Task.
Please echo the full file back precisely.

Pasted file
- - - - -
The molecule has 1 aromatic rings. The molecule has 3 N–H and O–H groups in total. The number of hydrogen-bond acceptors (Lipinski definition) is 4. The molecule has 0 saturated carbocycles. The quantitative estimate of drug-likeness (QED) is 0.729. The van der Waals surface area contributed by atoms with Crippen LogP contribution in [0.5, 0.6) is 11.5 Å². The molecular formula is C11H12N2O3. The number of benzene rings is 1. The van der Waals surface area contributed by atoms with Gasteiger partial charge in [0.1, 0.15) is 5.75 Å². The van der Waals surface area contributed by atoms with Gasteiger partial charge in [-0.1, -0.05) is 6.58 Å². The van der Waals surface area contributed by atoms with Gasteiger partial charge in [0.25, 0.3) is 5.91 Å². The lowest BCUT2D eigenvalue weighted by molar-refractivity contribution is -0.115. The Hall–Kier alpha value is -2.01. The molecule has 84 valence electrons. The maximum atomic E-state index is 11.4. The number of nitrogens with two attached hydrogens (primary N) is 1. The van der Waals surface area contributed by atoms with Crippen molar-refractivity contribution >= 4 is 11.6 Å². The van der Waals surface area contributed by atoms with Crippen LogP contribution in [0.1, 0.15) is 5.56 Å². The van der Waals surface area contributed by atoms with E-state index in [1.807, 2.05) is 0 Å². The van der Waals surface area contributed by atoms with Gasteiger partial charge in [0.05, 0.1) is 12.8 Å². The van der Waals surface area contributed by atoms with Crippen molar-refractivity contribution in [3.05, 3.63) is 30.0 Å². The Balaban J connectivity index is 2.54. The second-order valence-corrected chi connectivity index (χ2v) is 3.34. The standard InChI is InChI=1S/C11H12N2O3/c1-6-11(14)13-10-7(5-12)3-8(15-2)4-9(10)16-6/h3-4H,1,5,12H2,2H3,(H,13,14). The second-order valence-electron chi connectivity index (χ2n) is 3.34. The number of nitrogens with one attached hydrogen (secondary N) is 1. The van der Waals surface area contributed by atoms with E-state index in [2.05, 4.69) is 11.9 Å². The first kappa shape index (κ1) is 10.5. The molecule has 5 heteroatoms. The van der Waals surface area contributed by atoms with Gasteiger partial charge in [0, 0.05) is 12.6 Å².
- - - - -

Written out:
The molecule has 1 aromatic rings. The molecule has 3 N–H and O–H groups in total. The number of hydrogen-bond acceptors (Lipinski definition) is 4. The molecule has 0 saturated carbocycles. The quantitative estimate of drug-likeness (QED) is 0.729. The van der Waals surface area contributed by atoms with Crippen LogP contribution in [0.5, 0.6) is 11.5 Å². The molecular formula is C11H12N2O3. The number of benzene rings is 1. The van der Waals surface area contributed by atoms with Gasteiger partial charge in [0.1, 0.15) is 5.75 Å². The van der Waals surface area contributed by atoms with Gasteiger partial charge in [-0.1, -0.05) is 6.58 Å². The van der Waals surface area contributed by atoms with Gasteiger partial charge in [0.25, 0.3) is 5.91 Å². The lowest BCUT2D eigenvalue weighted by molar-refractivity contribution is -0.115. The Hall–Kier alpha value is -2.01. The molecule has 84 valence electrons. The maximum atomic E-state index is 11.4. The number of nitrogens with two attached hydrogens (primary N) is 1. The van der Waals surface area contributed by atoms with Crippen molar-refractivity contribution >= 4 is 11.6 Å². The van der Waals surface area contributed by atoms with Crippen LogP contribution in [0.1, 0.15) is 5.56 Å². The van der Waals surface area contributed by atoms with E-state index in [1.807, 2.05) is 0 Å². The van der Waals surface area contributed by atoms with Gasteiger partial charge in [0.05, 0.1) is 12.8 Å². The van der Waals surface area contributed by atoms with Crippen molar-refractivity contribution in [3.05, 3.63) is 30.0 Å². The Balaban J connectivity index is 2.54. The second-order valence-corrected chi connectivity index (χ2v) is 3.34. The standard InChI is InChI=1S/C11H12N2O3/c1-6-11(14)13-10-7(5-12)3-8(15-2)4-9(10)16-6/h3-4H,1,5,12H2,2H3,(H,13,14). The second-order valence-electron chi connectivity index (χ2n) is 3.34. The number of nitrogens with one attached hydrogen (secondary N) is 1. The van der Waals surface area contributed by atoms with E-state index in [2.05, 4.69) is 11.9 Å². The first kappa shape index (κ1) is 10.5. The molecule has 5 heteroatoms. The van der Waals surface area contributed by atoms with Gasteiger partial charge in [0, 0.05) is 12.6 Å².